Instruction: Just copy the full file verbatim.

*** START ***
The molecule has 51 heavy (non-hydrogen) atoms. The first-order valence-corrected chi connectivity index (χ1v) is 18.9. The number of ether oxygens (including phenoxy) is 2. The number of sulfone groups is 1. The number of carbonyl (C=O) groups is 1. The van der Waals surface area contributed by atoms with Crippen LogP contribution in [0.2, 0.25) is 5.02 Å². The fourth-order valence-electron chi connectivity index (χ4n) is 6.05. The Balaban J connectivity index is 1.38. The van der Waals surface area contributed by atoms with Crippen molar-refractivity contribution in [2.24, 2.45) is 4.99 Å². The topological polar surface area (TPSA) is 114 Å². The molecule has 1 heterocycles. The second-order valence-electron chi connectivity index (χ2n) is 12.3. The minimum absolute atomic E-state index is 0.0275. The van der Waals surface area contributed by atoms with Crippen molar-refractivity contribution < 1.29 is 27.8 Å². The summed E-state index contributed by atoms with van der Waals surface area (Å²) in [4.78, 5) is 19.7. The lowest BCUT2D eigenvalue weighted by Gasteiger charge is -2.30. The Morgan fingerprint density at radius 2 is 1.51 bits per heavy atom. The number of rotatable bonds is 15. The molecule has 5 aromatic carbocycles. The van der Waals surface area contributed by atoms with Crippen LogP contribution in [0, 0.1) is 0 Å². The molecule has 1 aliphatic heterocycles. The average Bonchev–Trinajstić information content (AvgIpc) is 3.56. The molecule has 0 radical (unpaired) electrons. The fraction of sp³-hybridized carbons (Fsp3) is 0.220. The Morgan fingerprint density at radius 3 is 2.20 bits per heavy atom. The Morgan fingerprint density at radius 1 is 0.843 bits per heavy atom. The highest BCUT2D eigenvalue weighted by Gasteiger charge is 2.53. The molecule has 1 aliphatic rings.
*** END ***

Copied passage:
The molecule has 51 heavy (non-hydrogen) atoms. The first-order valence-corrected chi connectivity index (χ1v) is 18.9. The number of ether oxygens (including phenoxy) is 2. The number of sulfone groups is 1. The number of carbonyl (C=O) groups is 1. The van der Waals surface area contributed by atoms with Crippen LogP contribution in [0.2, 0.25) is 5.02 Å². The fourth-order valence-electron chi connectivity index (χ4n) is 6.05. The Balaban J connectivity index is 1.38. The van der Waals surface area contributed by atoms with Crippen molar-refractivity contribution in [2.24, 2.45) is 4.99 Å². The topological polar surface area (TPSA) is 114 Å². The molecule has 1 heterocycles. The second-order valence-electron chi connectivity index (χ2n) is 12.3. The minimum absolute atomic E-state index is 0.0275. The van der Waals surface area contributed by atoms with Crippen molar-refractivity contribution < 1.29 is 27.8 Å². The summed E-state index contributed by atoms with van der Waals surface area (Å²) in [4.78, 5) is 19.7. The lowest BCUT2D eigenvalue weighted by Gasteiger charge is -2.30. The Morgan fingerprint density at radius 2 is 1.51 bits per heavy atom. The number of rotatable bonds is 15. The molecule has 5 aromatic carbocycles. The van der Waals surface area contributed by atoms with Crippen LogP contribution in [0, 0.1) is 0 Å². The molecule has 1 aliphatic heterocycles. The average Bonchev–Trinajstić information content (AvgIpc) is 3.56. The molecule has 0 radical (unpaired) electrons. The fraction of sp³-hybridized carbons (Fsp3) is 0.220. The Morgan fingerprint density at radius 3 is 2.20 bits per heavy atom. The Morgan fingerprint density at radius 1 is 0.843 bits per heavy atom. The highest BCUT2D eigenvalue weighted by Gasteiger charge is 2.53. The molecule has 1 aliphatic rings.